that crosses the city at the height of the aforementioned streets. It
is assumed that a pig farmer [put it in an] irrigation canal [to show
the delicate state these animals were in].

"What we're seeing with a bit of concern is the high incidence of
pigs with presumed of hog cholera or swine erysipelas. Every day, I
have cases of people with their pigs with motor problems, cyanosis
(bluish, blackish) ears, abdominal cavity, and the death of these
animals after 5 to 10 days," Farro Roque told reporters.

Noting that several pigs have presumably died from this disease,
Farro recalled that on 18 Mar 2010 there was a similar case reported
to the National Agrarian Health Service (SENASA), from which
specimens of kidney and spleen were taken, but results of that
examination to date are not known.

Six days later, on 24 Mar 2010, Farro Rolue said that a pig with
similar characteristics was detected in the municipal slaughterhouse
pen, which the representative of Senasa-Chepen was informed of, and
who was present for the collection of the respective samples for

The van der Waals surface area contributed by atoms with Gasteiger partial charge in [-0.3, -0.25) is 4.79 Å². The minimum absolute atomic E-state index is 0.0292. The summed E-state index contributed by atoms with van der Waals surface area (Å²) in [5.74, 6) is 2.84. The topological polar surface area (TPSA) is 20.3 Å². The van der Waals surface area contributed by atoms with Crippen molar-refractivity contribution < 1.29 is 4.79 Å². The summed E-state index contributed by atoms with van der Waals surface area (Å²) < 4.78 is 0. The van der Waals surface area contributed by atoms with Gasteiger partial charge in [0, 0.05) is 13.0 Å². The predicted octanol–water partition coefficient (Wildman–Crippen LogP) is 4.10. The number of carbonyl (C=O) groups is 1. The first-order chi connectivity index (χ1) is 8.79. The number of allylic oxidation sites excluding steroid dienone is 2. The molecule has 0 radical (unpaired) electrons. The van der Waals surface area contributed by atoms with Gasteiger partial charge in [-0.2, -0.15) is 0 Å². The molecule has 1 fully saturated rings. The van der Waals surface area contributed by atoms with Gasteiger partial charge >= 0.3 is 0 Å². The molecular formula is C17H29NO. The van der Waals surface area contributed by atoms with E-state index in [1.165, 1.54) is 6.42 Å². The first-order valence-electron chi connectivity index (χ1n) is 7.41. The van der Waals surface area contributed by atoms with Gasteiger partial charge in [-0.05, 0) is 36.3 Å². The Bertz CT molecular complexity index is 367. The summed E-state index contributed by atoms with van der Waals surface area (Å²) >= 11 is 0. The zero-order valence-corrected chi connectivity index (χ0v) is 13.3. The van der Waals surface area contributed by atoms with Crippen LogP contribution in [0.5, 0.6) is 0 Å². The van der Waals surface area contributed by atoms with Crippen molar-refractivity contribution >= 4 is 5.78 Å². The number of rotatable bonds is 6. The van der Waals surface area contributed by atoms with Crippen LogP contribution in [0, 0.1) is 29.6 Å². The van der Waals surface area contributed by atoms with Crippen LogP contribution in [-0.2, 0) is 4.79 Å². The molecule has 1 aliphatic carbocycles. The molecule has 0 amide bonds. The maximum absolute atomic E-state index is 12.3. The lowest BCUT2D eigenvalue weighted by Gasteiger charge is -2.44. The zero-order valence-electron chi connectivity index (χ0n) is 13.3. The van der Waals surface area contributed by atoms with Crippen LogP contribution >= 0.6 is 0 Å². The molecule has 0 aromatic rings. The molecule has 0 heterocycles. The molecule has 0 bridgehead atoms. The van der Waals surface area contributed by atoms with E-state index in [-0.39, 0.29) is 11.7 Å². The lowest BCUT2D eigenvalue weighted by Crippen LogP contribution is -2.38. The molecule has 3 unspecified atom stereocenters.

laboratory analysis. He argued that reporting these events is their
obligation. "Suddenly [things] have gone wrong because I have not
been informed of the outcome."

Farro Roque pointed out that a veterinarian of Chepen Provincial
Municipality currently on holiday, upon being informed of what
happened yesterday [8 Apr 2010], said he had to insure that the
infected pigs are not taken to another destination, presumably for
marketing purposes. With regard to yesterday [8 Apr 2010], he said
the pig was alive but that the clinical picture presented was
presumably hog cholera or erysipelas, which, like the previous cases,
he was required to report to SENASA. Farro Roque estimated he knew of
about 30 cases.

According to the veterinarian Samuel Tapia de la Cruz, there have
been more than 100 pigs with this disease. "We are awaiting
laboratory tests to determine 100 percent if it is hog cholera," he said.

For his part, the representative of Senasa-Chepen, Hector Chico
Albitres, who arrived at the scene, chose to remain silent saying he
was awaiting results after having sent the specimens from the animal
to the laboratory in Lima. The animal found yesterday [8 Apr 2010]